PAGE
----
Plans to build up to 850 homes west of Chichester have been approved by the district council.
The outline application for the second and final phase of the West of Chichester Strategic Development Location was given the nod by the planning committee on Wednesday (January 10).
The first phase of development was granted planning permission in 2018 and work is well under way, with around 500 people living in the new homes.
The latest application, from Vistry Group and Miller Homes, is for land to the west of Centurion Way, land at Bishop Luffa School, land at and next to Westgate, and land to the north-east of Old Broyle Road and St Paul’s Road.
As well as the new homes, it includes 5.3 hectares of employment land, extensions to the community facility and primary school which were approved for the first phase, open space, including the northern Country Park, and playing pitches.
A spine road – the Southern Access Road – will run from Old Broyle Road to Westgate, with access closed from Clay Lane.
During the meeting, former councillor Richard Plowman called for a condition to be added to the application stating that the access road needed to be completed before any housing construction began.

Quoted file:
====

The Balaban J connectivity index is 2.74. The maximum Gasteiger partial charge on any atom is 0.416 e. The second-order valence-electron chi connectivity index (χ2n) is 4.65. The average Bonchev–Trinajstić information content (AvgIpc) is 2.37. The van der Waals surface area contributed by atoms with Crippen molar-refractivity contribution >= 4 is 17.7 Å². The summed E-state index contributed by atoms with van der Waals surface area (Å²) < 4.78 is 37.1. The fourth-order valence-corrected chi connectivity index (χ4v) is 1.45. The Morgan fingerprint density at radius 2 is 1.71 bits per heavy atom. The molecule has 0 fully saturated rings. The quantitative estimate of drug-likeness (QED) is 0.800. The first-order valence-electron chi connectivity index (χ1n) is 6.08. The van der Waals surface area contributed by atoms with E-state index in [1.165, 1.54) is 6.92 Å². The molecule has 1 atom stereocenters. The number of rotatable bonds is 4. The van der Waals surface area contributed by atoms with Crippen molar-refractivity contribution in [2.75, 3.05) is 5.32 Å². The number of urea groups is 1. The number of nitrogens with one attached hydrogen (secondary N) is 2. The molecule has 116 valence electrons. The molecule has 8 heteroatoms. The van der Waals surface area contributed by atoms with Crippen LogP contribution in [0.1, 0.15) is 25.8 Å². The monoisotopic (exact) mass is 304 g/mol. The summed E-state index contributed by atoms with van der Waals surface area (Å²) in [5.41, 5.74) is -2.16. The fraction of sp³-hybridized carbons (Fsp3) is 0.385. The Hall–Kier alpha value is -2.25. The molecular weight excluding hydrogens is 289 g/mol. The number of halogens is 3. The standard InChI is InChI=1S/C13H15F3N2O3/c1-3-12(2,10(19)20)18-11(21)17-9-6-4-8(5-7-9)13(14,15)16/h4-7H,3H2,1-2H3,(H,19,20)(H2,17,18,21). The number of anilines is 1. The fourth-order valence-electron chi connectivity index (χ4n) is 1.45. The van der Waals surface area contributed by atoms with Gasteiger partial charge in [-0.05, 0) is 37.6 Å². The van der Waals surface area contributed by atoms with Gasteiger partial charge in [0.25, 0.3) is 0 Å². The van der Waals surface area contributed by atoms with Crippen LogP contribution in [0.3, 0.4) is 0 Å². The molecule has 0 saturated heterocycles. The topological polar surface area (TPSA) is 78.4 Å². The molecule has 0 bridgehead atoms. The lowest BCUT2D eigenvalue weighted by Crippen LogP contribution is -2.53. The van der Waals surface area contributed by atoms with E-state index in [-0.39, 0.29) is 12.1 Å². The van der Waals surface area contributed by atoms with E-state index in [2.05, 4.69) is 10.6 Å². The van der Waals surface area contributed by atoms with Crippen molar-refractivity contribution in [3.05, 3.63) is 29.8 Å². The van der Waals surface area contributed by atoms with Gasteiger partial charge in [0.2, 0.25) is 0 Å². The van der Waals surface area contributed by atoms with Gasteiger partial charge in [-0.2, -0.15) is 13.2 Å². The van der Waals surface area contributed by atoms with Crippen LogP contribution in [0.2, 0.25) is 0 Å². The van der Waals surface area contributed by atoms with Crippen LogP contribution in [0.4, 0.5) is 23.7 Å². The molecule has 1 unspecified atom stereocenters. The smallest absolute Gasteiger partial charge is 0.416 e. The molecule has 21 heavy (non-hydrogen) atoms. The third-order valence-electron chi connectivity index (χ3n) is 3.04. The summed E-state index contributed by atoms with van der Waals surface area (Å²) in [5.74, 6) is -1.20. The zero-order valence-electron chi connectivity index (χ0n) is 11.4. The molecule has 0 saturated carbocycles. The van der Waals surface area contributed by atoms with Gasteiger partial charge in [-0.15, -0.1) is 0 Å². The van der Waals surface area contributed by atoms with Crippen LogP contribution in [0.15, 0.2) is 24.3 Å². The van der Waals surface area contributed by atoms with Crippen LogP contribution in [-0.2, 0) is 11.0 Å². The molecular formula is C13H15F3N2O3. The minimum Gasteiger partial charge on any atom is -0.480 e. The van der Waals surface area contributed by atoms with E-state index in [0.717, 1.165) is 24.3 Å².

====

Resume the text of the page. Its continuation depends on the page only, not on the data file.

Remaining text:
But his suggestion was not taken up.
In May 2023, in its comments to the council, the Highway Authority stated that there was ‘no valid highway reason’ to hold off on construction until the road was open.
Among the concerns raised by members of the public and councillors were those of flooding, drainage and road safety.
Donna Johnson (Green & Local Alliance, Sidlesham & Selsey North) pointed out that modelling – which can be used to predict things such as traffic levels or flood risks – often did not reflect the everyday experiences of residents.
Regarding the latter, she said: “I would certainly like to see some robust proposals in place to deal with the flooding in the southern area.”
As for traffic, she described the predicted figures as ‘optimistic’ and repeated her concerns about safety.
She said: “More and more of our young people are driving and Chichester College has a massive impact on the amount of traffic movement in that area.”